Welcome to the wonderful world of scissors! We have so many options to choose from, but what about thinning shears, or texturizing shears? We know you have so many questions ! Well we are here to help you learn more about these different shears!
Thinning shears can be a hairdresser's best friend, if you understand them and use them correctly. They are usually a 5.5-6 inch scissor. One blade is straight while the other blade has teeth. For thinning shears they can be listed by how many teeth they have ( for example:The Jaguar Smart 39 Tooth thinner) or by the percent of hair they cut. Most standard thinning shears remove between 30-40% of the hair that is cut. You can find thinning shears ranging in amount of teeth from 25- 40 teeth. More teeth will give a more subtle finish.
Thinning shears have a large range of usage in our everyday lives behind the chair. They can be used to remove excess weight, texturize, blend and even soften lines of a haircut.
Thinning shears are a great tool to have but we have all heard a client complain about that one hairdresser who used them and destroyed his or her hair. This is often an issue when a stylist is not educated in using thinning shears. Every experienced hairdresser should know how to use all of their cutting scissors properly!
Like most things in life, thinning shears are best used in moderation. It is far too easy to over thin hair. This is why its important to use hair thinning scissors with the correct hair texture. Thinning scissors are great to use in thick hair. Using thinning shears on very thin hair should be avoided. Frizzy hair and very curly hair should also be avoided when using your hair thinning scissors.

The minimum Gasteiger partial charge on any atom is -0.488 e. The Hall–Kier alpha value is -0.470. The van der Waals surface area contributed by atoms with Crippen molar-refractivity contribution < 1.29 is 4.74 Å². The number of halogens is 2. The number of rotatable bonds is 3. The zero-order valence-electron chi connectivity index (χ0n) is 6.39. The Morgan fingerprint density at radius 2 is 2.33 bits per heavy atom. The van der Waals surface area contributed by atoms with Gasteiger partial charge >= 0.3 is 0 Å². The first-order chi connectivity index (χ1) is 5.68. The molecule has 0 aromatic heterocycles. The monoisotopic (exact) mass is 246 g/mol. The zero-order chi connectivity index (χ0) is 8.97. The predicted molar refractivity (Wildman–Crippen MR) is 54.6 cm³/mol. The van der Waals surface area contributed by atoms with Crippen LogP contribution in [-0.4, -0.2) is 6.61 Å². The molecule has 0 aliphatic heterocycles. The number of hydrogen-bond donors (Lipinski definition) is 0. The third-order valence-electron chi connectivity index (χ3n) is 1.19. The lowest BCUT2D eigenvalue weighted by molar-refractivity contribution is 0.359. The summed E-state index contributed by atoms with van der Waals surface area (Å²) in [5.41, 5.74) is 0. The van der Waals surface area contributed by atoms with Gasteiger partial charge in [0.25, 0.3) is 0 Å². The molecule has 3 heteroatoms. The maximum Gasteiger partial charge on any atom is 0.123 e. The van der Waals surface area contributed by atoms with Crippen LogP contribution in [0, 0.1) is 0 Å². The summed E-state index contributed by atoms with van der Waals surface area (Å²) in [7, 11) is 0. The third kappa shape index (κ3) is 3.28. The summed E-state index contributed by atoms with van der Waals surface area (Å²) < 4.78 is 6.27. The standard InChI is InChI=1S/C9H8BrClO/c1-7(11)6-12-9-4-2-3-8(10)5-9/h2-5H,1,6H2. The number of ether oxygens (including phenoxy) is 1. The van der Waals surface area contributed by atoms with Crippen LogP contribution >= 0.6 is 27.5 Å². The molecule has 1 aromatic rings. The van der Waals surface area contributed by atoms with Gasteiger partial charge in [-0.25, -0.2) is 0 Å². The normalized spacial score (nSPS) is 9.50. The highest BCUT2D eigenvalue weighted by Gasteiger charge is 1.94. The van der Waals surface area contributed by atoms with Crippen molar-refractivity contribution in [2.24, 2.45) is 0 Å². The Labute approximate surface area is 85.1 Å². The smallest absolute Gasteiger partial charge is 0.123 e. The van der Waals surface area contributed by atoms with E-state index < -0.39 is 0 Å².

It is also important to remember to use your thinning shears on dry hair. When hair is wet it will stick together more and you may remove too much hair. Always remember to not cut hair strands too close to the root. You want to remove weight from the interior of the cut. When thinning longer hair you shouldn't remove weight past the mid shaft. This ensures that the hair will still lay nice and smooth. If you use thinning scissors on finer hair it is best to use them just for blending or to remove weight from the ends of the hair. Fine hair is more likely to be thinned out too much, or stick up easier if it is thinned out further up the hair shaft.
Texturizing shears can be a bit intimidating to look at. Similar to a thinning scissor they have a straight blade and one with teeth. These teeth are much wider and are more spread out. Texturizing shears have between 5- 14 teeth, like our14 Tooth Matsui Chompa. Texturizing shears usually come in sizes 5.5 or 6 inches.
Texturizing shears are used to create texture. I know we said you could do that with thinning shears but texturizing shears will give you a different type of texture. Texturizing scissors will create more visible texture. The fewer teeth they have the chunkier texture they will create, as they remove hair in larger "chunks". The main uses for texture shears is to create texture ( and lots of it !) and to remove weight.
Texturizing shears leave little room for error. They remove a lot more hair and in bigger pieces. So it is important to remember not to use them on fine hair or thin hair types. Thicker hair will work best with a texturizing shear.
Texturising scissors are also meant to be used on dry hair. Wet hair will stick and remove more hair. They are best to be used at the end of a haircut to add texture and remove weight.
a thinner or texturizing shear. Well we think both scissors are a great addition to any hairdressers collection. They each have a special place in a haircut. And now that you know the right way to use them, you can guarantee your clients will love their end results ! Check out are large variety of thinning and texturizing shearsHERE. Of course if you have any questions - we are always here!